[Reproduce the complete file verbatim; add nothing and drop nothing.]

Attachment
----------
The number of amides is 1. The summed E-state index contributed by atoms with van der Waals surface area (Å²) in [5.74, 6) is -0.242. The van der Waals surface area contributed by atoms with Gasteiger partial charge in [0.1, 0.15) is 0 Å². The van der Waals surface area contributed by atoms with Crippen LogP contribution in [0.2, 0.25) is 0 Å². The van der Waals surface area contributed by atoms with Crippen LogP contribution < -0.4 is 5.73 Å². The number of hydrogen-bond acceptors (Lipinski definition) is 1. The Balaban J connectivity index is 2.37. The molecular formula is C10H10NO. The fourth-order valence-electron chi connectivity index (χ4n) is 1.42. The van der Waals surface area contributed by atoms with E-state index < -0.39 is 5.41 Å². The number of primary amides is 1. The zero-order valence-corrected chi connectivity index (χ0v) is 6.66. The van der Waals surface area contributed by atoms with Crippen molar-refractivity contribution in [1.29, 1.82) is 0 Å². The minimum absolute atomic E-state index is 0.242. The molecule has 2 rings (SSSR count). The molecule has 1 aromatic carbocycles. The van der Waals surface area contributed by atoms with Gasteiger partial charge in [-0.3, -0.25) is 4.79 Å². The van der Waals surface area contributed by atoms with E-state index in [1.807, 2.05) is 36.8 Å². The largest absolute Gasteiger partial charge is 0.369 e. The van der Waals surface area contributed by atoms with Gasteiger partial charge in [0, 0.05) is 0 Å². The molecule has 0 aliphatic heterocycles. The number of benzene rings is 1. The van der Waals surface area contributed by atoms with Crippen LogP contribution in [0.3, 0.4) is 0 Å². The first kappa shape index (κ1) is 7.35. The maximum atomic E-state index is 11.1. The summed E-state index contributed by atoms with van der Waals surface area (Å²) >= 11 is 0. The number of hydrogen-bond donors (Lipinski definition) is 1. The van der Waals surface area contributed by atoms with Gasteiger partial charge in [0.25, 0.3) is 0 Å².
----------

The number of amides is 1. The summed E-state index contributed by atoms with van der Waals surface area (Å²) in [5.74, 6) is -0.242. The van der Waals surface area contributed by atoms with Gasteiger partial charge in [0.1, 0.15) is 0 Å². The van der Waals surface area contributed by atoms with Crippen LogP contribution in [0.2, 0.25) is 0 Å². The van der Waals surface area contributed by atoms with Crippen LogP contribution < -0.4 is 5.73 Å². The number of hydrogen-bond acceptors (Lipinski definition) is 1. The Balaban J connectivity index is 2.37. The molecular formula is C10H10NO. The fourth-order valence-electron chi connectivity index (χ4n) is 1.42. The van der Waals surface area contributed by atoms with E-state index < -0.39 is 5.41 Å². The number of primary amides is 1. The zero-order valence-corrected chi connectivity index (χ0v) is 6.66. The van der Waals surface area contributed by atoms with Crippen molar-refractivity contribution in [1.29, 1.82) is 0 Å². The minimum absolute atomic E-state index is 0.242. The molecule has 2 rings (SSSR count). The molecule has 1 aromatic carbocycles. The van der Waals surface area contributed by atoms with Gasteiger partial charge in [-0.3, -0.25) is 4.79 Å². The van der Waals surface area contributed by atoms with E-state index in [1.807, 2.05) is 36.8 Å². The largest absolute Gasteiger partial charge is 0.369 e. The van der Waals surface area contributed by atoms with Gasteiger partial charge in [0, 0.05) is 0 Å². The molecule has 0 aliphatic heterocycles. The number of benzene rings is 1. The van der Waals surface area contributed by atoms with Crippen LogP contribution in [0.3, 0.4) is 0 Å². The first kappa shape index (κ1) is 7.35. The maximum atomic E-state index is 11.1. The summed E-state index contributed by atoms with van der Waals surface area (Å²) >= 11 is 0. The number of hydrogen-bond donors (Lipinski definition) is 1. The van der Waals surface area contributed by atoms with Gasteiger partial charge in [0.25, 0.3) is 0 Å².